My First Rule of Enlightenment is to Show Up
Woody Allen’s credibility might not be as strong as it used to be, but it’s hard to deny he has made some lasting contributions to cultural life over the years. He may or may not have said that his first rule of enlightenment is to show up, but you can’t always let truth get in the way of a good story, so we’ll go with it for now.
At our end of term celebration assemblies just before the Easter break, we presented dozens of certificates to a host of pupils to recognise their many achievements, both in the classroom and outside it. It was a lovely way to end the term and to highlight our Radnor values of courage, excellence, perseverance and respect. However, there was one award in each of the two assemblies that left me feeling rather uneasy, which was when we recognised those pupils who had a 100% attendance and punctuality rate for the term. If I had been asked beforehand how many children would get such an award out of a school of 400, I’d probably have guessed around half of them. I can’t remember the exact figure, but it fell short of my expectations.
To be fair, the spring term is usually the one with the most germs and bugs. The various Beasts from the East added to the fun and games with unusually prolonged cold and snow, and many people find it a challenge always to arrive on time every single day. However, despite all the mitigating factors, such a small number of award winners in this particular category made me return to my office at the end of the day and move ‘Attendance’ towards the top of my priority list of issues that need to be addressed in the coming months.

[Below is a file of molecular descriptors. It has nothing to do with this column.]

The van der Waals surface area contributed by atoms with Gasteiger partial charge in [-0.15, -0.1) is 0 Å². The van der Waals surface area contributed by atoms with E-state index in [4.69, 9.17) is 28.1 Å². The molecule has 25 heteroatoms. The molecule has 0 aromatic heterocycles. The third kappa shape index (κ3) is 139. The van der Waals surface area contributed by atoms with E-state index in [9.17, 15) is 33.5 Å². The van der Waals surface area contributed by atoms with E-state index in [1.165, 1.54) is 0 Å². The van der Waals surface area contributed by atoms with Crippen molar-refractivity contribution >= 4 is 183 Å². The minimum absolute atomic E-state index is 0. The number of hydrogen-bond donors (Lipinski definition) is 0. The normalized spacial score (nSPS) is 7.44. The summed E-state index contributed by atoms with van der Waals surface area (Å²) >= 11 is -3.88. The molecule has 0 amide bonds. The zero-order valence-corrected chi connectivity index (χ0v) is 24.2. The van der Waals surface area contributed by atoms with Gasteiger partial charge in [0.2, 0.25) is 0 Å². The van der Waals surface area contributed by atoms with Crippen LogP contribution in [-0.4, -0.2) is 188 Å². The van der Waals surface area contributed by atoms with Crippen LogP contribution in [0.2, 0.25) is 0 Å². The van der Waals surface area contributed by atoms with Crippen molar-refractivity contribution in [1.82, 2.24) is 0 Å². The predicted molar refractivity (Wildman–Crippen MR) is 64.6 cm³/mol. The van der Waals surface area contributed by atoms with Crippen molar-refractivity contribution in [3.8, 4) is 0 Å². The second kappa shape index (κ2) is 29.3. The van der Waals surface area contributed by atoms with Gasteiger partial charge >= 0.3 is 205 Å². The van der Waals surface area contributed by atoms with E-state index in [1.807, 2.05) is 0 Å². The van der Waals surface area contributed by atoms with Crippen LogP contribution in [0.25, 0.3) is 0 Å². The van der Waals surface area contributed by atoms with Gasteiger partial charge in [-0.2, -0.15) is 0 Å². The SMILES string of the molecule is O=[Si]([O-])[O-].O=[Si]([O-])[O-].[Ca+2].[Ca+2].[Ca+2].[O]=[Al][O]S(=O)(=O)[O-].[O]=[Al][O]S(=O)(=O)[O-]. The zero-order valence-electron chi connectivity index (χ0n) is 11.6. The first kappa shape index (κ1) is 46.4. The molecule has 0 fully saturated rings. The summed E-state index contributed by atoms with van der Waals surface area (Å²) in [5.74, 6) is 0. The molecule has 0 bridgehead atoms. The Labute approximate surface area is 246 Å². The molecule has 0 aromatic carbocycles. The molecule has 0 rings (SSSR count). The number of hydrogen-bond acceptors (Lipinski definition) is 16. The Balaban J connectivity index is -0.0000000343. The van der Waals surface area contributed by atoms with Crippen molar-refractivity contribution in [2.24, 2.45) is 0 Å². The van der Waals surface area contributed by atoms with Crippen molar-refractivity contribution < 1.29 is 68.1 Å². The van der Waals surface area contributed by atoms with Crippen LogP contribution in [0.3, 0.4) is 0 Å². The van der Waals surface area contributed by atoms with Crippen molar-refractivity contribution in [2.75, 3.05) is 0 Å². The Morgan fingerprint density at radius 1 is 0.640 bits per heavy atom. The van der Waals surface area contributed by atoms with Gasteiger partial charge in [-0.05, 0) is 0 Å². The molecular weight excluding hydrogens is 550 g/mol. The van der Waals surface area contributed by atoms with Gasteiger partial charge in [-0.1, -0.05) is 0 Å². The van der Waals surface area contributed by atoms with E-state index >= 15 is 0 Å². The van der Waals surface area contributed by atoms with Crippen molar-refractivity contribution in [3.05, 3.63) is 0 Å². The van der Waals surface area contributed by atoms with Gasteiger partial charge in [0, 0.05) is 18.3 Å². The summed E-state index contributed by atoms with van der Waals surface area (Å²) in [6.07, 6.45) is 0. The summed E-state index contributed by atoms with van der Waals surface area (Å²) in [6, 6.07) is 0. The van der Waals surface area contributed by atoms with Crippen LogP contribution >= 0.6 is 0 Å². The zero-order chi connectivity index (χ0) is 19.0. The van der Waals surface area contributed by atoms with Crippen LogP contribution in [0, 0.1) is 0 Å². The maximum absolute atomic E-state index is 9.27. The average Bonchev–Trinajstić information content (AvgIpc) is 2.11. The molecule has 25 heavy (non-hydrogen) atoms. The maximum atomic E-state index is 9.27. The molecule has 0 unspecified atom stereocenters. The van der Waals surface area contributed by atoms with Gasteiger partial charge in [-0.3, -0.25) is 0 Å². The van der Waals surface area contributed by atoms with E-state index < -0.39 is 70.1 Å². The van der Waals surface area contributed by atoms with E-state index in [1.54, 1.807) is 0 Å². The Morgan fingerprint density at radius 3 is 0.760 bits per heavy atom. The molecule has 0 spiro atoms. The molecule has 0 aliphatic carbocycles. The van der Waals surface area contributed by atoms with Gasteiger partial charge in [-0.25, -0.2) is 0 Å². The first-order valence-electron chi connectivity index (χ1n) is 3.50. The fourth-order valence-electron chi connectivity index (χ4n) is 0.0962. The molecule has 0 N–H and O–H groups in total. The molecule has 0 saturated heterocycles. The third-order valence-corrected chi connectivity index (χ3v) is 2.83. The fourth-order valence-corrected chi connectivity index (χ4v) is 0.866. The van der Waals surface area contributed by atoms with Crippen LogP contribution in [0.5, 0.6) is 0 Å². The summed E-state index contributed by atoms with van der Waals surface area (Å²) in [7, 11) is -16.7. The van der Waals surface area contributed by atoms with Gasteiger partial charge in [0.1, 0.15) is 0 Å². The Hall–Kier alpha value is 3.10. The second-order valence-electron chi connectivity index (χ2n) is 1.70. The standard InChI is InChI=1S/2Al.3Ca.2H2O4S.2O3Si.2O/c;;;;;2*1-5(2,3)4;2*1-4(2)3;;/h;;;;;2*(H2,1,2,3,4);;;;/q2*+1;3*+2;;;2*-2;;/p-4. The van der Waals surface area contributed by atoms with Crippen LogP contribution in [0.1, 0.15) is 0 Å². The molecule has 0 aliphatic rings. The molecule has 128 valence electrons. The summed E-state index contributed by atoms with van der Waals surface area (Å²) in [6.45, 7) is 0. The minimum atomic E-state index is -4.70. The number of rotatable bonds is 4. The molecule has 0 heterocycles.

In the maintained sector, attendance rates at schools are closely monitored, with the expectation that everyone will be there over 95% of the time. Intervention strategies are put into place quickly for those who miss this target and it is not unknown for social services to become involved in cases where absence rates become significant. This is all with good reason because DfE statistics show that pupils with no absence from school are nearly three times more likely to achieve 5 A* to C grades at GCSE than pupils who miss 15 to 20% of school, and nine out of ten pupils with attendance rates below 85% fail to achieve five or more good grades at GCSE.
There are, of course, plenty of legitimate reasons why a pupil may have to miss school. Some have significant health issues, for example, and no criticism can be levelled at those whose absence is beyond their control. However, I fear there are too many others for whom a day off school here and there becomes a habit rather than a necessity, which soon begins to store up challenges for the future. As we try to build resilience in the so-called ‘Generation Snowflake’, we could do a lot worse than start with the need to show up every day.
While Mark Twain may have reminded children never to let school interfere with their education, his was a very different world where there may well have been lots more to learn beyond the school gate than within it. Given the rigours of the educational straitjackets within which we currently have to operate in this country, I’ll go with Mr Allen over Mr Twain almost every time and urge everyone to do all they can to come to school for their daily enlightenment at Radnor House.